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Help clarify mucoid and non-mucoid Pseudomonas aeruginosa - (Feb/01/2013 )


I came across the term mucoid and non-mucoid when reading articles about Pseudomonas aeruginosa (PA) biofilms in Cystic Fibrosis patients, and I couldn't find any explanation about what those terms meant exactly. Is mucoid another word for PA growing as a biofilm and non-mucoid for planktonic PA?

If anyone has knowledge in this area please help me understand the difference.

Thank You!


I think non-mucoid Pseudomonas can also produce biofilms, if I'm not mistaken....
This website says:

"P. aeruginosa isolates may produce three colony types. Natural isolates from soil or water typically produce a small, rough colony. Clinical samples, in general, yield one or another of two smooth colony types. One type has a fried-egg appearance which is large, smooth, with flat edges and an elevated appearance. Another type, frequently obtained from respiratory and urinary tract secretions, has a mucoid appearance, which is attributed to the production of alginate slime. The smooth and mucoid colonies are presumed to play a role in colonization and virulence."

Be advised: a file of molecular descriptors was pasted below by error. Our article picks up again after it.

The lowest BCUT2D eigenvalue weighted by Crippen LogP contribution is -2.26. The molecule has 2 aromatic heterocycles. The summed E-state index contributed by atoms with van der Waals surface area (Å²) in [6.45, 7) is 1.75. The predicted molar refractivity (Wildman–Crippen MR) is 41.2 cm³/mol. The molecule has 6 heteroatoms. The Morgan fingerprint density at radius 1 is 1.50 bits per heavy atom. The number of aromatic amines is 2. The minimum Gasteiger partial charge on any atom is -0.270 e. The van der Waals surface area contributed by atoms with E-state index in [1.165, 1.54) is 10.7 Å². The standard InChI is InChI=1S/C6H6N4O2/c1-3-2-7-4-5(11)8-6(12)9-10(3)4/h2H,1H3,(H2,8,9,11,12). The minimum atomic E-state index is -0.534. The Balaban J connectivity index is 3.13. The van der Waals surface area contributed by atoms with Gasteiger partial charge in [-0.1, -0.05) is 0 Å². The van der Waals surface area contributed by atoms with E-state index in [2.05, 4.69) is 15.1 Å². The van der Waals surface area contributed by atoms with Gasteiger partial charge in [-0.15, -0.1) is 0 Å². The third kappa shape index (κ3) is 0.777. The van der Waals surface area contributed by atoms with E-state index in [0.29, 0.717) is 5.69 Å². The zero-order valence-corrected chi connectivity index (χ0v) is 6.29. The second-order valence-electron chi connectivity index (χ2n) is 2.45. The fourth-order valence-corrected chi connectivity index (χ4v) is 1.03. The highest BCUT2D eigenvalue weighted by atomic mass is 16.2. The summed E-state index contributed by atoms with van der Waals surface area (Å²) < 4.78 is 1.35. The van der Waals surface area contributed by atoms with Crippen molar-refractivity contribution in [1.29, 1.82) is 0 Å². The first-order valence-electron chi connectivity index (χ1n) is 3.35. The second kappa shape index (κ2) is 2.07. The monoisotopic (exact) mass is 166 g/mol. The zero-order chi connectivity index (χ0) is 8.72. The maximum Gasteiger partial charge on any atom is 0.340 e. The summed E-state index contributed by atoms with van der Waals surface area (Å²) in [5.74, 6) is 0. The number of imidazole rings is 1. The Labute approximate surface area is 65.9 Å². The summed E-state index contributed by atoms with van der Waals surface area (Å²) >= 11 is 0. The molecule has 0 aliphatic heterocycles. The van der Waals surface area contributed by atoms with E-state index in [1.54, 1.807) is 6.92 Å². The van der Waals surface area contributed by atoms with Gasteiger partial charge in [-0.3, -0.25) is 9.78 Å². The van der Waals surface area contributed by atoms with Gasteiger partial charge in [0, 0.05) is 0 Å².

As for planktonic PA, I don't know how it's defined in relation to mucoid/non-mucoid, unfortunately...


Check this:

Read the paper (its short) and check the references, it will be more clear to you then.
It has indeed nothing to do with the possibility to form a biofilm.
ANd check this:

Mucoid is thus pretty literal (mucus, slime layer around the bacteria..)


Thanks for the interesting looking article!